Related: How Becoming a Doula Is Helping Women Overcome Birth Trauma

Only by embracing the unknowable-ness of birth can you know birth. So that’s what you should do. Know that it’s okay to not know it all, and that so many sweet and soul-fulfilling lessons will come through being part of the process of birth and motherhood itself. Embrace the adventure of it.

Have you embraced it yet? No?

That’s okay, because I have some ideas to help you.

First off, do the things you can do. Here are the things you can do to set yourself up for a safe, pleasant birth.

  • Use a midwife. Unless you risk out of midwifery care, a midwife is usually best.
  • Take a comprehensive (long) childbirth education class.
  • Discuss with your partner ahead of time about birth and what you want.
  • Hire a DOULA.
  • Practice full-body relaxation.

Those are things you can check off, things you can do to prepare.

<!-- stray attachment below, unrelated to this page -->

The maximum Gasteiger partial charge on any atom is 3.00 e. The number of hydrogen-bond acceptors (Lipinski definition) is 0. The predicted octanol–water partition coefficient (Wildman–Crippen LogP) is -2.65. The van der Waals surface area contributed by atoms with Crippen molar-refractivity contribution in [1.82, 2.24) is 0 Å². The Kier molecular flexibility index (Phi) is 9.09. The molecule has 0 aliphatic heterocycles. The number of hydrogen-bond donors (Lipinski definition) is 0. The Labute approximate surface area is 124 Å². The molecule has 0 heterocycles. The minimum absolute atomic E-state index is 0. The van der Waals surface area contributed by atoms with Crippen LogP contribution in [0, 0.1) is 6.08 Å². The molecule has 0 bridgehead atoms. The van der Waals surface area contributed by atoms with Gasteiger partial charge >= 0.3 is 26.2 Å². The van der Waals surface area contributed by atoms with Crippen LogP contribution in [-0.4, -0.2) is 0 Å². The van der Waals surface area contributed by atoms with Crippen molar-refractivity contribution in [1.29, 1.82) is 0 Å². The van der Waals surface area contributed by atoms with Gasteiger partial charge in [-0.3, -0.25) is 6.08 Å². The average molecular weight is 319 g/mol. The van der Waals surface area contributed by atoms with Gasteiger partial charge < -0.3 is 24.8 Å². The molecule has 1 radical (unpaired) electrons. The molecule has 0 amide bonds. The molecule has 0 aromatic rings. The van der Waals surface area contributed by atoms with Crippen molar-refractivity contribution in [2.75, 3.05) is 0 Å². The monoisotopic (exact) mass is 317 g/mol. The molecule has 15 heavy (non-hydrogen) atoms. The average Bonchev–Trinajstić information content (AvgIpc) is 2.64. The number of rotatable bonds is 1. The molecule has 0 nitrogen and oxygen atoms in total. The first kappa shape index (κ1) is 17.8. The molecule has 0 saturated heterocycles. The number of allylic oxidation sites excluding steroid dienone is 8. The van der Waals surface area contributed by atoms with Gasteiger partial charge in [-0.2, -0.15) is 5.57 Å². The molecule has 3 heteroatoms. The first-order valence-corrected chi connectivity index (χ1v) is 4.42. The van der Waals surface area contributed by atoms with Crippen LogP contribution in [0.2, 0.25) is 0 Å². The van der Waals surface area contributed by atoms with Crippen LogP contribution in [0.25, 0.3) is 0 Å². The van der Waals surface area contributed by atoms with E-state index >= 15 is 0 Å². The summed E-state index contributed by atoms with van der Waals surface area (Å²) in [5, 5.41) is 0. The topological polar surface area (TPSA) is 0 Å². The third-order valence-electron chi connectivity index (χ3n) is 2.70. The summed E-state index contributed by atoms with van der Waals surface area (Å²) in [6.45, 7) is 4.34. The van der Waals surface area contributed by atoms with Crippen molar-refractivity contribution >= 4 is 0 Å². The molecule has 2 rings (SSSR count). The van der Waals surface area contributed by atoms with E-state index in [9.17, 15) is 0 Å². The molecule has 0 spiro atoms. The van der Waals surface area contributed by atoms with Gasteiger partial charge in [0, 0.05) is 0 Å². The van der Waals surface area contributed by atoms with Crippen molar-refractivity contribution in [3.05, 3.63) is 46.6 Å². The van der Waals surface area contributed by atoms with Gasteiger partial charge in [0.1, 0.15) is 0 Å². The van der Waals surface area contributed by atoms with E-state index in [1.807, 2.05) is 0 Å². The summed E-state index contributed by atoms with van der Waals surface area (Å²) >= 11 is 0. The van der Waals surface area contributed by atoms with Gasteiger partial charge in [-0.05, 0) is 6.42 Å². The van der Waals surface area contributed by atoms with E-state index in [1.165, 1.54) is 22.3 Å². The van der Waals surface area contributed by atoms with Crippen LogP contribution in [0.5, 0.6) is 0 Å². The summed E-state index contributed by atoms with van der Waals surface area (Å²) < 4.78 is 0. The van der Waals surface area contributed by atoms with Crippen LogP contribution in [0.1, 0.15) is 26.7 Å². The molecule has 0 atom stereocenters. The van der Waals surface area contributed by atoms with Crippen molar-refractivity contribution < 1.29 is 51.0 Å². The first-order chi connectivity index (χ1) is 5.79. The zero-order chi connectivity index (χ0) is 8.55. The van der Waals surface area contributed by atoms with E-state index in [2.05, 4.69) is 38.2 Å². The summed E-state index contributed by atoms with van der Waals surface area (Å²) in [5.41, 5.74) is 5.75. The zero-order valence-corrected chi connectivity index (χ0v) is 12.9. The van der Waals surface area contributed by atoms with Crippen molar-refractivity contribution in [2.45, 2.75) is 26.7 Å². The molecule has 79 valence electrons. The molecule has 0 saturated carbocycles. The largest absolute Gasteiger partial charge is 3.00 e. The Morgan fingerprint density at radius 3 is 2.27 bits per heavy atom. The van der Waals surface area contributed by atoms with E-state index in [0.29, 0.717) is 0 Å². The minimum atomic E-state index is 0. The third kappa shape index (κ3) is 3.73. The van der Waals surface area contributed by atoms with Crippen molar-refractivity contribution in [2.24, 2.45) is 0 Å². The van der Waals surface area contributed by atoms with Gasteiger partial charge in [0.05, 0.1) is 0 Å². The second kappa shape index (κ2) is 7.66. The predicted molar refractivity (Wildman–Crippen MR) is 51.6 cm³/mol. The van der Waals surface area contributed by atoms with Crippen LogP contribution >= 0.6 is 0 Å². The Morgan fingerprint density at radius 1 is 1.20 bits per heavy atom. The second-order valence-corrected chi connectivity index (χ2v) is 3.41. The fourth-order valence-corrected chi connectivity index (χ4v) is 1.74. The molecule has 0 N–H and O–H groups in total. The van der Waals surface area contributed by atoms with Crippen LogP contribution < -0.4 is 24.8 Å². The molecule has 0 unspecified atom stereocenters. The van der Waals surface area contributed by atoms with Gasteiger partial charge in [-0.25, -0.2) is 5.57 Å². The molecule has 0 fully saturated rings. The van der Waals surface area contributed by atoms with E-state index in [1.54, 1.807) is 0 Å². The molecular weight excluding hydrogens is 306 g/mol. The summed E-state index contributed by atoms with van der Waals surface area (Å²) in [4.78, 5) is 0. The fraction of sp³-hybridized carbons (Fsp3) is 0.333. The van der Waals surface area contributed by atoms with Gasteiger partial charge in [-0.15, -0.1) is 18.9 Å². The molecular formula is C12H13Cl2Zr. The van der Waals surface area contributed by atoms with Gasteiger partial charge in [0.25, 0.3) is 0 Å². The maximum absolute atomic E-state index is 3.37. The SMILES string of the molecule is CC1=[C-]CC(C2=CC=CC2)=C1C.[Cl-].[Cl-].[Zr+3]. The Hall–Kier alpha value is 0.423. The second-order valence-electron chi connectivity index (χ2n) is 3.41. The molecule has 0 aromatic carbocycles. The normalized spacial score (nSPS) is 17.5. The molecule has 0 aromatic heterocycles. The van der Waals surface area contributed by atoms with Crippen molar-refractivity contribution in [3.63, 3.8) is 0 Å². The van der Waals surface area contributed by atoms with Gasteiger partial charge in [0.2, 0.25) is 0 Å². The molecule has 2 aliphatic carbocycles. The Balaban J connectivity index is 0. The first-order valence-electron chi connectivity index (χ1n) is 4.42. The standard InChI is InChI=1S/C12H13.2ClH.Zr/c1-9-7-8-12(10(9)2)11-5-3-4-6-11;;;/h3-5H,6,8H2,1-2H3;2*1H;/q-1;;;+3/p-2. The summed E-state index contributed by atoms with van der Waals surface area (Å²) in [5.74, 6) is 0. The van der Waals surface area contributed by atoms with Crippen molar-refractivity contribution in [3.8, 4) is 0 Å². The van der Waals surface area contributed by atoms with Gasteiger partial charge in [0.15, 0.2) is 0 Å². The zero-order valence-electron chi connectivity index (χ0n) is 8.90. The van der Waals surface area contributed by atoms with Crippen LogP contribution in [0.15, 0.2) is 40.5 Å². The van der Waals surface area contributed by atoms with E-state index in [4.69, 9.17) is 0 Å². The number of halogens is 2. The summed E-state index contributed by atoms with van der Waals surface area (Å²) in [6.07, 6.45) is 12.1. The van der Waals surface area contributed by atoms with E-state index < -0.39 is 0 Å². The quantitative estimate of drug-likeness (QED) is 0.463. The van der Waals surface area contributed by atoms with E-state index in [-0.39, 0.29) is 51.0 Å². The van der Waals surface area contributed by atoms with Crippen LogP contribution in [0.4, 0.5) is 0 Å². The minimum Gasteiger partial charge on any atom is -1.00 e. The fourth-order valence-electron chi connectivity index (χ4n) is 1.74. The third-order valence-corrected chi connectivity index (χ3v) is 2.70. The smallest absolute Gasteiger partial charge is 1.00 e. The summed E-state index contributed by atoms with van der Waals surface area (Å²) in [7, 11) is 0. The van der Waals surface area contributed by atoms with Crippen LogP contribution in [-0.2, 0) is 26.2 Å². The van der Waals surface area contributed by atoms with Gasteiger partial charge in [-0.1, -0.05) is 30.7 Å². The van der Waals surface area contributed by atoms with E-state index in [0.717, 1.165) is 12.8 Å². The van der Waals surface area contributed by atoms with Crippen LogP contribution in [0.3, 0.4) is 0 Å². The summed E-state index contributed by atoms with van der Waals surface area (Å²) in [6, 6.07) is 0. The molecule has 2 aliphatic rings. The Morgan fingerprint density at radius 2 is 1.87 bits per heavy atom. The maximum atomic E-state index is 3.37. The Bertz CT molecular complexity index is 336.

Embracing the unknowable-ness of birth — to prepare emotionally — is trickier. Here are my tips for changing your mind to change your life (birth).

1. Get to the point where you are okay with whatever needs to happen.

This doesn’t mean you’re apathetic about what happens or you give up all your power. It doesn’t mean you let someone else make all the decisions.

It means you can trust your provider, your partner, and your body. You know that we respect and are humbled by birth because we can’t control it.

We are lucky to live in a time and place where there is a lot of help (maybe too much) for things that don’t go as we’d like. Sometimes this just means we try to control more and end up with anxiety.

It’s important to feel calm enough about your birth that, though you have prepared and planned and learned about your ideal birth, if it doesn’t work out that way you can adjust and keep moving. When you experience an upset to your plans (like a last minute diagnosis, pressure to be induced, your water breaking on the worst possible day, etc) it won’t throw you. And if you go into labor knowing that the most important outcome is the one with that babe safely in your arms, the things that ‘throw’ you will not throw you quite so far.